On Monday, the Jays placed Smith on waivers and he can be claimed by another team until 1 p.m. ET, on Wednesday. If the 29-year-old infielder isn't claimed, Toronto is required to offer him back to the Cubs for $25,000 -- half the cost of drafting Smith in December. Should Chicago decide they don't have a need for Smith, the Jays then have the right to retain him and assign him to the Minor Leagues.
In 27 games for Toronto, Smith hit .212 with 22 strikeouts in 52 at-bats. The left-handed hitter had just two hits in his last 16 at-bats, which led to diminished playing time recently. Smith's woes were a drastic contrast to Spring Training, where he posted a .306 average with two home runs and eight RBIs in 23 games for the Jays -- his fifth team in seven seasons.
"I loved Smitty," Gibbons said. "He helped us win some games. He's a first-class kid. He's been on that ride, up and down, his whole career. He can get frustrated by that, but he's one of the good ones -- always ready to play and always in the right position at the right time. But, it's a business."
Smith spent most of his time serving as a backup at third base and shortstop. The 26-year-old Roberts bounced between multiple infield positions during his stint with Triple-A Syracuse this season, and he's even played some outfield. Gibbons didn't rule out using Roberts to spell left fielder Adam Lind on occasion.
"We'll work him around a little bit," Gibbons said. "There might be some times, maybe against a tough left hander, that we try to get him in the outfield."
In 19 games with Syracuse, Roberts hit .253 with three homers and 14 RBIs. He's been called up twice to Toronto this season, most recently on Saturday, but has yet to collect a hit in three games with the Blue Jays.
Big jump: Gibbons was interested to see how right-hander Jesse Litsch was going to fare on Tuesday night. Though not as rare as it once was, the 22-year-old Litsch was promoted from Double-A to make his Major League debut against the Orioles.
"They all react differently," said Gibbons, when asked how skipping Triple-A might affect Litsch. "You see so many guys come out of Double-A now anyway. It's not like it used to be, where you'd have to go to Triple-A before they'd call you up. That's changed."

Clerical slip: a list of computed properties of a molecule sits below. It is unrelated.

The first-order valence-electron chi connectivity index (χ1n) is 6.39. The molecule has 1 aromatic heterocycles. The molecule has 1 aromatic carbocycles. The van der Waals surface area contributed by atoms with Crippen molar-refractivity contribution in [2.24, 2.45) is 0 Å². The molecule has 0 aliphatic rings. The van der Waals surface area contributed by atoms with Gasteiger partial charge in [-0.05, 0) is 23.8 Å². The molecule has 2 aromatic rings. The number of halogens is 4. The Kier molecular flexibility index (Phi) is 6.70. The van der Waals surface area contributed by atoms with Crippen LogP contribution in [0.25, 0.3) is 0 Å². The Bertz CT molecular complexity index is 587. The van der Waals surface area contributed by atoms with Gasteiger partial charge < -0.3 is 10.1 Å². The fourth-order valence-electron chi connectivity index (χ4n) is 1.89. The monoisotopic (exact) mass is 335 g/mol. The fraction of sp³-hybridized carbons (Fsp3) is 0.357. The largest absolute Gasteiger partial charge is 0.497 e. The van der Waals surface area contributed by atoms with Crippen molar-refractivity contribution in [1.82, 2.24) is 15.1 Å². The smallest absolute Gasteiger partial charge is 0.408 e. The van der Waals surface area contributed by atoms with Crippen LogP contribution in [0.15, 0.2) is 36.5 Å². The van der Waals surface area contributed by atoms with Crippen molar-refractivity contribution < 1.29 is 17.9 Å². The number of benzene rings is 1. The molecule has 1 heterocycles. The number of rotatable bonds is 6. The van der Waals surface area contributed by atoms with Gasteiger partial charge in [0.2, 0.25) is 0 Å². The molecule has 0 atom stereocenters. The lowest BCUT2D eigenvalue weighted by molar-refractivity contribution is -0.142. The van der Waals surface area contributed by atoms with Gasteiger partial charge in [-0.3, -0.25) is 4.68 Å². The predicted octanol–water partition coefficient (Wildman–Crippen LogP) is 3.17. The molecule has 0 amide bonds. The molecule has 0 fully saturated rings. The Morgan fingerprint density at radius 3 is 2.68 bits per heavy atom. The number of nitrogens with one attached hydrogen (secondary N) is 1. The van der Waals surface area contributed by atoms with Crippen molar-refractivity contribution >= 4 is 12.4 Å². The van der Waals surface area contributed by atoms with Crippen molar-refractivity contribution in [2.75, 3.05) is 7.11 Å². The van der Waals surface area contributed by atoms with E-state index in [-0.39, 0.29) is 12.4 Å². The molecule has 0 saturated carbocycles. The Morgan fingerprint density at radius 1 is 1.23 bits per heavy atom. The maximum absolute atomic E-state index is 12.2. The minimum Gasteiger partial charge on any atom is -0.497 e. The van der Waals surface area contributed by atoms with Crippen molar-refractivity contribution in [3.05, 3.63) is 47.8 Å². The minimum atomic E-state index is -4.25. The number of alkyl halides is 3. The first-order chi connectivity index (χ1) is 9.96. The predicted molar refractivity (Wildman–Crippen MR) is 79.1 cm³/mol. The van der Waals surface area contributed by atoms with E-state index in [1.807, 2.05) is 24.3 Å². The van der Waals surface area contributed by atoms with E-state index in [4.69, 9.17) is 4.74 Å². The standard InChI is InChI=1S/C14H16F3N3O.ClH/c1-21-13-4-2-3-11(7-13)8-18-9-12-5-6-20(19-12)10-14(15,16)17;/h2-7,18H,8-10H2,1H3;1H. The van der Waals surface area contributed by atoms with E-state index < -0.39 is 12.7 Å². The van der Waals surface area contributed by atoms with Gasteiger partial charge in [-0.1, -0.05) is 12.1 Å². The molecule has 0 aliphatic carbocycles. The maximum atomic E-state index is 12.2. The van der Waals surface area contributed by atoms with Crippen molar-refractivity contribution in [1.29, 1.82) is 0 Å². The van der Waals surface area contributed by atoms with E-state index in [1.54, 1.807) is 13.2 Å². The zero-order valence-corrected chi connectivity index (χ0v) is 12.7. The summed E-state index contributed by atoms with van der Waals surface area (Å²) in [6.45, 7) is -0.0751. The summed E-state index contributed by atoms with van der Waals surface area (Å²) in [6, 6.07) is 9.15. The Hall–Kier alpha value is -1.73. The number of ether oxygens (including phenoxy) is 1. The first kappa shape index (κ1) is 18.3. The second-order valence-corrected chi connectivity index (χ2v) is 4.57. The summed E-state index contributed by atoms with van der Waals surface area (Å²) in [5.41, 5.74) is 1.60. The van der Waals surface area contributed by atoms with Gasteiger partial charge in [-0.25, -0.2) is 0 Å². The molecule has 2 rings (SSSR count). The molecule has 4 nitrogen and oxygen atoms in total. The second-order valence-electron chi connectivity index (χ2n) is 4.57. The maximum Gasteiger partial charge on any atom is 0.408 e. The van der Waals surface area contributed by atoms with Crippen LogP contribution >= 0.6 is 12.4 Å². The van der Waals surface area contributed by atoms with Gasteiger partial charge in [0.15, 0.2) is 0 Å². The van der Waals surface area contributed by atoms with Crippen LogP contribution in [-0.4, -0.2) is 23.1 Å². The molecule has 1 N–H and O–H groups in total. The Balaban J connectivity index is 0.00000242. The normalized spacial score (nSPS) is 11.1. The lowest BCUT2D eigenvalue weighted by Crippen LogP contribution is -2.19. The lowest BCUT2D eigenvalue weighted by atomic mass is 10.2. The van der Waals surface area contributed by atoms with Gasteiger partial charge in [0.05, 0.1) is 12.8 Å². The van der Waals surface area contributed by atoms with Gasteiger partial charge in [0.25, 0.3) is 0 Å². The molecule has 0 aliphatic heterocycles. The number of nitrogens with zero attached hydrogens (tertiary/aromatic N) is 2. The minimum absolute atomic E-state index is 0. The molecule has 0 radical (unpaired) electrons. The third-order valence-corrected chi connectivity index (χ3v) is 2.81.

Gibbons added that Toronto didn't set a pitch or inning limit on the young pitcher. In six starts with Double-A New Hampshire, Litsch went 5-1 with a 0.96 ERA and 28 strikeouts in 37 2/3 innings. It's undecided whether, or not, Litsch will start for the Jays after Tuesday, considering Toronto doesn't require a fifth starter again until May 26 in Minnesota.
"There's no limitations on him," GIbbons said. "I know what he's got, but I don't know what to expect. I'm excited to see the kid. He's having a heck of a year and we like him. It's his debut -- a special day for him. We'd like to see him get a win. It's a tough assignment, though."
Still streaking: On Monday night, Toronto right-hander Jeremy Accardo turned in a scoreless ninth inning to pick up a save against the Orioles. That performance upped his season scoreless streak to 17 2/3 innings. It's the longest such streak to begin a year by a Jays reliever since Paul Quantrill pitched a club-record 23 scoreless frames to kick off the 2001 season.
Not available: Gibbons said that Accardo, who has appeared in three of the last four games, was not available out of the bullpen on Tuesday night. If a save situation came up, Toronto's manager indicated that he'd likely turn to righty Casey Janssen, who has a 0.93 ERA in 15 relief appearances this season.
Did you know? The last Blue Jays starter to win his Major League debut at home was Brandon Lyon, who accomplished the feat on Aug. 4, 2001, against Baltimore.
Coming up: Toronto right-hander A.J. Burnett (3-3, 4.56 ERA) is scheduled to take the mound when the Blue Jays host the Orioles in the finale of a three-game set at 7:07 p.m. ET on Wednesday at Rogers Centre. Baltimore will counter with left-hander Brian Burres (1-1, 3.68 ERA).